Original Chinese Cartoons for Kids
Produced in Taiwan, ‘Heavenkid’ is an award winning animation that is completely in Mandarin Chinese. This series is better for slightly older children (3 and up) as there are some scary scenes of monsters or demons.
What I love about ‘Heavenkid’ is that it shows kids the true cultural essence of Chinese culture. A lot of Chinese cartoons produced from Mainland China lack this aspect since the traditional culture was destroyed during the cultural revolution.
Heavenkid is based on a Chinese book Di-Zi-Gui that draws heavily from the teachings of Confucius and the wisdom of ancient China. Confucius believed that moral principles, virtues, and discipline should be some of the first lessons taught to a child.
The series uses 3D animation and lively entertainment to provide a moral educational tool that imparts these ideas to children in a very subtle manner. I learned about ‘Heavenkid’ through the Chinese immersion daycare I send my daughter to.
4. Fruity Pie (水果冰淇淋)
So this one isn’t a cartoon, but live-action. I thought I would included ‘Fruity Pie 水果冰淇淋’ in here to mix things up as the show is very appropriate for young children. Sometimes it’s nice for kids to see real actors and people on screen.
This Chinese show is produced by the Taiwan Public Television service and episodes can be seen on Youtube here.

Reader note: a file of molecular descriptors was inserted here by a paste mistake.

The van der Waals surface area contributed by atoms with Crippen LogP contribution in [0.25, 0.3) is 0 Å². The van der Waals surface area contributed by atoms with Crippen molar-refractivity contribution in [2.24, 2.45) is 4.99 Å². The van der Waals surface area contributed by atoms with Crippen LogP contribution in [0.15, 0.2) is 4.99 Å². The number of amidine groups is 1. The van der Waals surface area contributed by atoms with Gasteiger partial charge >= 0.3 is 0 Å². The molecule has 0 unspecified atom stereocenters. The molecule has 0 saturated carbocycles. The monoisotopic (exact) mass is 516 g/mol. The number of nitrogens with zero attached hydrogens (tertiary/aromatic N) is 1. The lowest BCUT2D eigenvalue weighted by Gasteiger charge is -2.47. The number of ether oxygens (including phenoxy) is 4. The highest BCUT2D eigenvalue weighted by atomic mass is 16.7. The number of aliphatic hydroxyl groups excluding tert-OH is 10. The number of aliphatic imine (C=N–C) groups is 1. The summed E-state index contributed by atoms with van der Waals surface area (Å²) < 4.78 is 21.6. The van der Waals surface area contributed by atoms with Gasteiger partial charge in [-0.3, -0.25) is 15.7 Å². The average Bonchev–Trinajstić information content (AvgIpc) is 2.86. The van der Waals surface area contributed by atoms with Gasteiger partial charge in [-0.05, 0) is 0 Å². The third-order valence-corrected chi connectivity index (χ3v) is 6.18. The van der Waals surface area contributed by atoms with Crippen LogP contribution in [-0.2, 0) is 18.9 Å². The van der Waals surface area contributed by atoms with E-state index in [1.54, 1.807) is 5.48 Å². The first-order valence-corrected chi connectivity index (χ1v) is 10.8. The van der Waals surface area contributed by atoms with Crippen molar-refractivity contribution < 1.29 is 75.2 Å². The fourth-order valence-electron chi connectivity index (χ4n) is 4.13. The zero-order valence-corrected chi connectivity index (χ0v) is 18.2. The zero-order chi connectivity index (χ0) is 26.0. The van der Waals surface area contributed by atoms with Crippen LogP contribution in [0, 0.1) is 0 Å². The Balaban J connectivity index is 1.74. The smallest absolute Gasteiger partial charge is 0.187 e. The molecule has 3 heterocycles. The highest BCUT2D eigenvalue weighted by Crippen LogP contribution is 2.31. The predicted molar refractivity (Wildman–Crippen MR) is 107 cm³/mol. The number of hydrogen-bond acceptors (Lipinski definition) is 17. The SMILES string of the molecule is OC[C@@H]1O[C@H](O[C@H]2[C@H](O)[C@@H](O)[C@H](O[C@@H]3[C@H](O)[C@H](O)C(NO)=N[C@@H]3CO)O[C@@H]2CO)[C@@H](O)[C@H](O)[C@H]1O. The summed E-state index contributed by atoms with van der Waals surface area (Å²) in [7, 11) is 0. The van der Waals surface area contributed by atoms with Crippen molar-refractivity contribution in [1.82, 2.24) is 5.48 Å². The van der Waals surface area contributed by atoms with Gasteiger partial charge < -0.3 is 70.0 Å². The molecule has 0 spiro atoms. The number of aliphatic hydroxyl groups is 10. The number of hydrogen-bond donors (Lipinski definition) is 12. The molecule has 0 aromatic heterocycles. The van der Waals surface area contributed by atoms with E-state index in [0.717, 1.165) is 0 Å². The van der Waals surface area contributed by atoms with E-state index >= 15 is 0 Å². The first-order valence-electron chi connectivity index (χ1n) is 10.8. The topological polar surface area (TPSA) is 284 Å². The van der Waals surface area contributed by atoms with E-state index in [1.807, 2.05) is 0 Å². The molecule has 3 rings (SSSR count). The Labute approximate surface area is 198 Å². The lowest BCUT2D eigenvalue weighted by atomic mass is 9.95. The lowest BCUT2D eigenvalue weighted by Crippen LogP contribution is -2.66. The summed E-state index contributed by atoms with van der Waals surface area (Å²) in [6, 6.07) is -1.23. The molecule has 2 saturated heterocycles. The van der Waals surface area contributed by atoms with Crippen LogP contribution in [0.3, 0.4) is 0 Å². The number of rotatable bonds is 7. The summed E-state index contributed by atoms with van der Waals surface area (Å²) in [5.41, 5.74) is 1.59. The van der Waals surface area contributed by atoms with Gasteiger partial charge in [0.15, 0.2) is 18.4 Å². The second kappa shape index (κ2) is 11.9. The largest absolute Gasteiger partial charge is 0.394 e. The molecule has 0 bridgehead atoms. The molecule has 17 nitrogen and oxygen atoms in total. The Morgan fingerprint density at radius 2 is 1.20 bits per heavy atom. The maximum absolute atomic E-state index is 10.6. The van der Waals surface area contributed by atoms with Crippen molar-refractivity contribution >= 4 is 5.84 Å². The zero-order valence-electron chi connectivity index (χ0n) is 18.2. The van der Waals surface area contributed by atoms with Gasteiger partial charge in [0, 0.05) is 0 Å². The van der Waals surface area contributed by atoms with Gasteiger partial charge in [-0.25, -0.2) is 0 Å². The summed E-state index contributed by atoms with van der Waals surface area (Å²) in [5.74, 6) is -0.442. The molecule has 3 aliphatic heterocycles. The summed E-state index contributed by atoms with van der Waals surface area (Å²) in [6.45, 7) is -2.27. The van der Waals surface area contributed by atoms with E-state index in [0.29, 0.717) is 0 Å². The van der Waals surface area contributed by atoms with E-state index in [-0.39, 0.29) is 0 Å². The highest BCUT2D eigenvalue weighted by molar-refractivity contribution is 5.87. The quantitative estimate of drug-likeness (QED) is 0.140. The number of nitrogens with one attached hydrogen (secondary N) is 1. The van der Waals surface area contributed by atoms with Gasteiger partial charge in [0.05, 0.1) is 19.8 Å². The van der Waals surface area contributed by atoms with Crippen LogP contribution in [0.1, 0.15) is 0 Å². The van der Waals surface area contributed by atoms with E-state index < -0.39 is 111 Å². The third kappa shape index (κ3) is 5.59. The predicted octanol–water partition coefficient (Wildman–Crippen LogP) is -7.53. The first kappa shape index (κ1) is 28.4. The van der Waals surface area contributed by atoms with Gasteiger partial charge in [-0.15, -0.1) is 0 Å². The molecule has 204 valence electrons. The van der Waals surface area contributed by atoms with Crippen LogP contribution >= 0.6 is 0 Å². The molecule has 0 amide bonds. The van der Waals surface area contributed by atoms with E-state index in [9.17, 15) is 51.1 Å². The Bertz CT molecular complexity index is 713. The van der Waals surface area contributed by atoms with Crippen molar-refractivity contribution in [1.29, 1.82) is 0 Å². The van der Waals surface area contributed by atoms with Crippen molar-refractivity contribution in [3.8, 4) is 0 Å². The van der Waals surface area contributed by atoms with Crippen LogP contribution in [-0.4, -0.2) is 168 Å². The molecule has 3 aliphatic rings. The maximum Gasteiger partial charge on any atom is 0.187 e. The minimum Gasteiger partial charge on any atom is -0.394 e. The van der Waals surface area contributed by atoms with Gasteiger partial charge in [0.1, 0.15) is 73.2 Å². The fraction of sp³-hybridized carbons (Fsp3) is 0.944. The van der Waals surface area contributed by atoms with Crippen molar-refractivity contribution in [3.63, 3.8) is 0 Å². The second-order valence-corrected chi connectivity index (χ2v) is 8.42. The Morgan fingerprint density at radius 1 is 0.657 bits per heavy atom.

Translated Chinese Cartoons for Kids
The next four Chinese cartoons for kids on this list are simply our favourite English cartoons dubbed in Chinese. Showing kids content they are already familiar with in a different language will lower their resistance to the language because they already have context of what’s happening.
5. Peppa Pig in Chinese
My daughter is a big ‘Peppa Pig’ fan, so to show that her favourite characters also speak Mandarin is a great way to reinforce that learning Chinese is fun and cool! We also like Peppa because there is never any violence or scary monsters that will cause your child to start screaming and covering her eyes.
You can find dubbed Mandarin versions of ‘Peppa Pig’ on this YouTube Channel or by searching “Peppa Pig in Chinese”
6. PJ Masks in Chinese
‘PJ Masks’ are a group of young superheroes who get superpowers when they change into their pajamas. To go undetected, the ‘PJ Masks’ always need to wait until nightfall after everyone goes asleep to go on their special missions.
The three main characters, Catboy, Owlette, and Gekko work together as a team and learn valuable lessons together to stop their villains.
You can find a large collection of ‘PJ Mask’ episodes in Chinese on Youtube here or by searching PJ Masks in Chinese.
7. Paw Patrol in Chinese
No matter the language, the love for superhero puppies who go and save the day is a sentiment felt by all children. Popular in hundreds of countries, Paw Patrol is a favourite by many children around the world.